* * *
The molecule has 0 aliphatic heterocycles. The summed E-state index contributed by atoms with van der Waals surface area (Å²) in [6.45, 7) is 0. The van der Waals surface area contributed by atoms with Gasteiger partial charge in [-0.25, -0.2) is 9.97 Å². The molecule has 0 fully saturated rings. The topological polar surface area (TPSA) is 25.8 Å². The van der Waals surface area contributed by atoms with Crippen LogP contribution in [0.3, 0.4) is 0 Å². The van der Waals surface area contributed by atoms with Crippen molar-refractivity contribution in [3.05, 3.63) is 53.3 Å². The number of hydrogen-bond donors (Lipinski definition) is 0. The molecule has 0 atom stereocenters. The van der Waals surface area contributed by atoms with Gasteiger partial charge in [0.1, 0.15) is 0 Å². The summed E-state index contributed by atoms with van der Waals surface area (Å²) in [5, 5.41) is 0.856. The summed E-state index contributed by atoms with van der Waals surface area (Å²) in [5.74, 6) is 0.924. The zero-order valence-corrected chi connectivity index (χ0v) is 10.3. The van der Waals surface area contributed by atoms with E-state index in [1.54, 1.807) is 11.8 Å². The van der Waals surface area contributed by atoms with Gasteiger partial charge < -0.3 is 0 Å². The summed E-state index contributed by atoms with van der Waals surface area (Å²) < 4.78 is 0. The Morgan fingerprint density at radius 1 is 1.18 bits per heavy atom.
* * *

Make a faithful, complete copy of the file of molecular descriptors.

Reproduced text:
The molecule has 0 aliphatic heterocycles. The summed E-state index contributed by atoms with van der Waals surface area (Å²) in [6.45, 7) is 0. The van der Waals surface area contributed by atoms with Gasteiger partial charge in [-0.25, -0.2) is 9.97 Å². The molecule has 0 fully saturated rings. The topological polar surface area (TPSA) is 25.8 Å². The van der Waals surface area contributed by atoms with Crippen LogP contribution in [0.3, 0.4) is 0 Å². The van der Waals surface area contributed by atoms with Crippen molar-refractivity contribution in [3.05, 3.63) is 53.3 Å². The number of hydrogen-bond donors (Lipinski definition) is 0. The molecule has 0 atom stereocenters. The van der Waals surface area contributed by atoms with Gasteiger partial charge in [0.1, 0.15) is 0 Å². The summed E-state index contributed by atoms with van der Waals surface area (Å²) in [5, 5.41) is 0.856. The summed E-state index contributed by atoms with van der Waals surface area (Å²) in [5.74, 6) is 0.924. The zero-order valence-corrected chi connectivity index (χ0v) is 10.3. The van der Waals surface area contributed by atoms with E-state index in [1.54, 1.807) is 11.8 Å². The van der Waals surface area contributed by atoms with Gasteiger partial charge < -0.3 is 0 Å². The summed E-state index contributed by atoms with van der Waals surface area (Å²) < 4.78 is 0. The Morgan fingerprint density at radius 1 is 1.18 bits per heavy atom.